It’s not often that a meme inspires honest philosophical reflection, but here we are. Maybe isolation is just weird like that, or maybe some jokes are truer than they were ever intended to be:
Quarantine is the Drums and Space portion of your life.
I’ve been thinking about this concept since I saw Stephen Welinsky post it on Facebook last night.
For those unaware, during the Drums/Space portion of a Grateful Dead show, the band would cede the stage to drummers Bill Kreutzmann and Mickey Hart for a percussion exhibition (Drums) which would eventually slip into ambient experimentation (Space), giving the “Rhythm Devils” a chance to break out their ever-evolving stable of unusual instruments and effects.
Grateful Dead fans have always been decidedly split on the merits of Drums and Space. The Grateful Dead were known for their spontaneity, and their ever-changing setlists, so many Deadheads see this regular second set segment as something of an intermission—a break in the action, a chance to hit the bathroom and grab a drink. When listening back to old shows, most fans skip over Drums/Space—not necessarily because it’s bad, but because it’s inevitable. It’s different every time, but you know how it’s going to go. May as well get on with the main event.
Others, however, are quick to defend Drums and Space as a quintessential creative vehicle for the band’s unique rhythm section, a testament to the persistent creativity at the core of the Grateful Dead. To this camp, Drums and Space is the part of the show where you turn on, tune in, drop out, and let Billy and Mickey push your mind somewhere it’s never been before. Even the haters will tell you they’ve enjoyed the Hell out of live Drums/Space experiences—whether or not they went to take a piss before settling in.
At face value, the idea above— that “quarantine is the Drums and Space portion of your life”—is a “bathroom break” joke. It’s a “skip track” joke. We all can’t wait for this to be over. We all wish we could fast-forward to the end, back to a state of relative normalcy. Lol, etc. But you can actually take this off-hand observation much deeper.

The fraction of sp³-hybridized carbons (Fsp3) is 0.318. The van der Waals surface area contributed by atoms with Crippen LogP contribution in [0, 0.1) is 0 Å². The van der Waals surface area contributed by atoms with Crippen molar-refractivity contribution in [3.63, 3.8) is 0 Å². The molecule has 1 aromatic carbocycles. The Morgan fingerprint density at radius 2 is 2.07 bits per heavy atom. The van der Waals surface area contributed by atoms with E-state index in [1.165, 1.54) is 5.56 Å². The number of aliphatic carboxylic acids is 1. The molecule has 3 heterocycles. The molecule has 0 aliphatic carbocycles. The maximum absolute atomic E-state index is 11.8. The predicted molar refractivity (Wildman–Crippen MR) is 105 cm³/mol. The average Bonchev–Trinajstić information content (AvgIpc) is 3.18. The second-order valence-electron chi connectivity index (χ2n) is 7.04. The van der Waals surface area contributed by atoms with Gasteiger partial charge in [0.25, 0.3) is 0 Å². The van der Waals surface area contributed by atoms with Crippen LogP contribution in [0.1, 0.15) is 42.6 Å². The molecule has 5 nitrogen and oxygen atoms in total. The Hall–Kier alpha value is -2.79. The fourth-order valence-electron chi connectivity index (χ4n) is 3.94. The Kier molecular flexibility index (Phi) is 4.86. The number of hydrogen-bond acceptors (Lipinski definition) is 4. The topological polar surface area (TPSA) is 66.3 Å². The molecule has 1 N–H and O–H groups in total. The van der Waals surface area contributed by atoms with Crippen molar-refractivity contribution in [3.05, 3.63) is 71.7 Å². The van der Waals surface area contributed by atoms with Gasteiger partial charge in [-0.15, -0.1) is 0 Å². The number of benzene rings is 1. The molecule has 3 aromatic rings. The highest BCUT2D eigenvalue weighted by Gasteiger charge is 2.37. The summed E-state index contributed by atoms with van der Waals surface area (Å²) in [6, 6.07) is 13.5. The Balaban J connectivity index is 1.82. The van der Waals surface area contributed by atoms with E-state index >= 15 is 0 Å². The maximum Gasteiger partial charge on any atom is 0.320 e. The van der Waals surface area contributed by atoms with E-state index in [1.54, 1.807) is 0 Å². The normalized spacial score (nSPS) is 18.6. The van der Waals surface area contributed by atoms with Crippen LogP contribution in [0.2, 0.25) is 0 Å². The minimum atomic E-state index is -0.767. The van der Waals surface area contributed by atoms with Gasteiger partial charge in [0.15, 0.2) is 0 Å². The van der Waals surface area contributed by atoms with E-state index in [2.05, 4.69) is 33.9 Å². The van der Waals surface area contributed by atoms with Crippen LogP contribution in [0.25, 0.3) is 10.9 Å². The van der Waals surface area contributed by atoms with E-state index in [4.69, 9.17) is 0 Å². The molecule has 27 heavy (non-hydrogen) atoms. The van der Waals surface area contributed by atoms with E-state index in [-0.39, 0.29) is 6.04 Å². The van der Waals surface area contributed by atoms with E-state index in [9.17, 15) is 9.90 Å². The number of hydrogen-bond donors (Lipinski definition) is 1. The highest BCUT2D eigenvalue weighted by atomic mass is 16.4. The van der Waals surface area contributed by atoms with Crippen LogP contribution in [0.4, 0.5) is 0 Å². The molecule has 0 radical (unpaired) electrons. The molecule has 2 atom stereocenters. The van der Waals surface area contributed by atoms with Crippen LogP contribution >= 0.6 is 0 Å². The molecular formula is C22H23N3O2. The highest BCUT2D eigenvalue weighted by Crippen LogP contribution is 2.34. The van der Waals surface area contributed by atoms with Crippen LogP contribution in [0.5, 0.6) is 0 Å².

Mid-March was Drums. All of a sudden, the melodies were gone, and the pounding started. Shows canceled, tours postponed, festivals dropping like flies. Those hits built to cacophonous, ominous, anxiety-riddled levels as the live music industry effectively screeched to a halt.
Now, however, we’re on the cusp of Space. The hits have slowed. The industry has started to pivot and adapt to this temporary “new normal.” We’ve settled in. We now have the time to explore a different state of being, try out some tricks we’ve been waiting to use, find ways to keep our lives fresh and interesting, get lost in reflection and contemplation. Use it.
Space is about channeling the raw, untamed energy of Drums into something new and beautiful and soothing, something driven by feel and emotion. It’s a chance to get turned around, to dive in the deep end, to get weird, to lose track of time. Eventually, the dream state begins to melt away, and you find yourself in a song you know well, back from the cosmos. The time you spent away is a blur, but at least you enjoyed the ride.
Your quarantine will reach a similar end, eventually. We don’t know when it will come, but one day in the not-so-distant future, you’ll find yourself at a show—back on earth, back in your happy place—and you’ll appreciate it on a new level after the uncharted journey you just completed.
When you “listen back” to the best of times in your life—just as you’d relisten to a great show—you probably won’t pull too much from Spring 2020. You may hit “skip” on this portion, and I get that. These months won’t be as “eventful” as other months, other years, but if you get past your begrudging feelings toward the momentary pause in the usual action, there’s something beautiful and worth experiencing in this situation. Learn something. Create something. Reflect. Take stock. Improve yourself. To borrow a phrase from the late Anaïs Nin, “In chaos, there is fertility.”
Accept the path we’re on for the next little while. Make the most of this breather. Open your mind to its unique upsides. The first few notes of your first show back in action are coming—all good things in all good time. I’ll see you on the other side…
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